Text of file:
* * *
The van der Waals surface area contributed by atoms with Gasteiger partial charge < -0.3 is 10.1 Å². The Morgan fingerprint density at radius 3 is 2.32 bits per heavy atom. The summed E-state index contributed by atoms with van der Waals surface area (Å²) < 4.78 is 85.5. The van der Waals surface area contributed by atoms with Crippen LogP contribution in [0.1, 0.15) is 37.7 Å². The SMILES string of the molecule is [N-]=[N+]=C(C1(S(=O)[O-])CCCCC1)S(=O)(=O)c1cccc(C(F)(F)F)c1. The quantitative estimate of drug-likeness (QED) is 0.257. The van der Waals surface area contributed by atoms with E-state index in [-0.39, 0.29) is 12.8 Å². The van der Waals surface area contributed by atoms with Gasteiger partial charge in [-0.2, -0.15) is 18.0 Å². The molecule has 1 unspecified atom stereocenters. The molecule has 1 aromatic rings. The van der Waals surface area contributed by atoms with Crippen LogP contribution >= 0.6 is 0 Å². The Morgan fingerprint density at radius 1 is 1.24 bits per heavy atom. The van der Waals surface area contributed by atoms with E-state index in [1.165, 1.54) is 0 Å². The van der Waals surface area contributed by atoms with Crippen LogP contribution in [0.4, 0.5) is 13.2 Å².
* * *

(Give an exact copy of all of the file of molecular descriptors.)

The van der Waals surface area contributed by atoms with Gasteiger partial charge < -0.3 is 10.1 Å². The Morgan fingerprint density at radius 3 is 2.32 bits per heavy atom. The summed E-state index contributed by atoms with van der Waals surface area (Å²) < 4.78 is 85.5. The van der Waals surface area contributed by atoms with Crippen LogP contribution in [0.1, 0.15) is 37.7 Å². The SMILES string of the molecule is [N-]=[N+]=C(C1(S(=O)[O-])CCCCC1)S(=O)(=O)c1cccc(C(F)(F)F)c1. The quantitative estimate of drug-likeness (QED) is 0.257. The van der Waals surface area contributed by atoms with E-state index in [-0.39, 0.29) is 12.8 Å². The van der Waals surface area contributed by atoms with Gasteiger partial charge in [-0.2, -0.15) is 18.0 Å². The molecule has 1 unspecified atom stereocenters. The molecule has 1 aromatic rings. The van der Waals surface area contributed by atoms with Crippen LogP contribution >= 0.6 is 0 Å². The Morgan fingerprint density at radius 1 is 1.24 bits per heavy atom. The van der Waals surface area contributed by atoms with E-state index in [1.165, 1.54) is 0 Å². The van der Waals surface area contributed by atoms with Crippen LogP contribution in [0.4, 0.5) is 13.2 Å².